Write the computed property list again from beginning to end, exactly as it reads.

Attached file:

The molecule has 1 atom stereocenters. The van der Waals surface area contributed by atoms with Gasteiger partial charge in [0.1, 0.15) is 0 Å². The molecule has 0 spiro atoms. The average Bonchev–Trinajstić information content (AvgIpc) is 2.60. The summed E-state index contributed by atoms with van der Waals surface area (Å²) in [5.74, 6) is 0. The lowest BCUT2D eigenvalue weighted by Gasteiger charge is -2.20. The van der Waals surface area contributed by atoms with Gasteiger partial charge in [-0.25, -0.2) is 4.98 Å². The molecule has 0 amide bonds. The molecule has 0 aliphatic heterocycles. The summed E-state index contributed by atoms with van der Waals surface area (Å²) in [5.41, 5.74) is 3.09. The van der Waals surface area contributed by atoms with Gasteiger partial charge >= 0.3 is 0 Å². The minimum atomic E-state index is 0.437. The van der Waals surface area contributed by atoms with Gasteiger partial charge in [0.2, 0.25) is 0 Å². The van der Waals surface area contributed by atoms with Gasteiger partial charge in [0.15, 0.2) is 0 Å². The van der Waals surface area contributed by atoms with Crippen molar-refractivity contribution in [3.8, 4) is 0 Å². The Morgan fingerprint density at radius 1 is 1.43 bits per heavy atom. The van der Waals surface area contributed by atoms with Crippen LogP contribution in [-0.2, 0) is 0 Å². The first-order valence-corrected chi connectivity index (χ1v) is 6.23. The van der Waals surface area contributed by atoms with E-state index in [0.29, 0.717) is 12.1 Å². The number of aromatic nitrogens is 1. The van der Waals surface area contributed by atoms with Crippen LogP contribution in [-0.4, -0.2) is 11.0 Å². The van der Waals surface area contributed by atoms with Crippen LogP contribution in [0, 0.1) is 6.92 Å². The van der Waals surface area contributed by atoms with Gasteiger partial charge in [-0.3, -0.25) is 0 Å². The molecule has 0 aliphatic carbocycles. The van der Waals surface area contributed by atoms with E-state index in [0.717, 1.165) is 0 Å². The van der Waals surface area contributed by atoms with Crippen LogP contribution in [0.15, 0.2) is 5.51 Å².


The molecule has 1 atom stereocenters. The van der Waals surface area contributed by atoms with Gasteiger partial charge in [0.1, 0.15) is 0 Å². The molecule has 0 spiro atoms. The average Bonchev–Trinajstić information content (AvgIpc) is 2.60. The summed E-state index contributed by atoms with van der Waals surface area (Å²) in [5.74, 6) is 0. The lowest BCUT2D eigenvalue weighted by Gasteiger charge is -2.20. The van der Waals surface area contributed by atoms with Gasteiger partial charge in [-0.25, -0.2) is 4.98 Å². The molecule has 0 amide bonds. The molecule has 0 aliphatic heterocycles. The summed E-state index contributed by atoms with van der Waals surface area (Å²) in [5.41, 5.74) is 3.09. The van der Waals surface area contributed by atoms with Gasteiger partial charge >= 0.3 is 0 Å². The minimum atomic E-state index is 0.437. The van der Waals surface area contributed by atoms with Gasteiger partial charge in [0.2, 0.25) is 0 Å². The van der Waals surface area contributed by atoms with Gasteiger partial charge in [0.15, 0.2) is 0 Å². The van der Waals surface area contributed by atoms with Crippen molar-refractivity contribution in [3.8, 4) is 0 Å². The Morgan fingerprint density at radius 1 is 1.43 bits per heavy atom. The van der Waals surface area contributed by atoms with Crippen LogP contribution in [-0.2, 0) is 0 Å². The first-order valence-corrected chi connectivity index (χ1v) is 6.23. The van der Waals surface area contributed by atoms with E-state index in [0.29, 0.717) is 12.1 Å². The number of aromatic nitrogens is 1. The van der Waals surface area contributed by atoms with Crippen LogP contribution in [-0.4, -0.2) is 11.0 Å². The van der Waals surface area contributed by atoms with Crippen LogP contribution in [0, 0.1) is 6.92 Å². The van der Waals surface area contributed by atoms with Gasteiger partial charge in [-0.3, -0.25) is 0 Å². The molecule has 0 aliphatic carbocycles. The van der Waals surface area contributed by atoms with E-state index in [0.717, 1.165) is 0 Å². The van der Waals surface area contributed by atoms with Crippen LogP contribution in [0.15, 0.2) is 5.51 Å².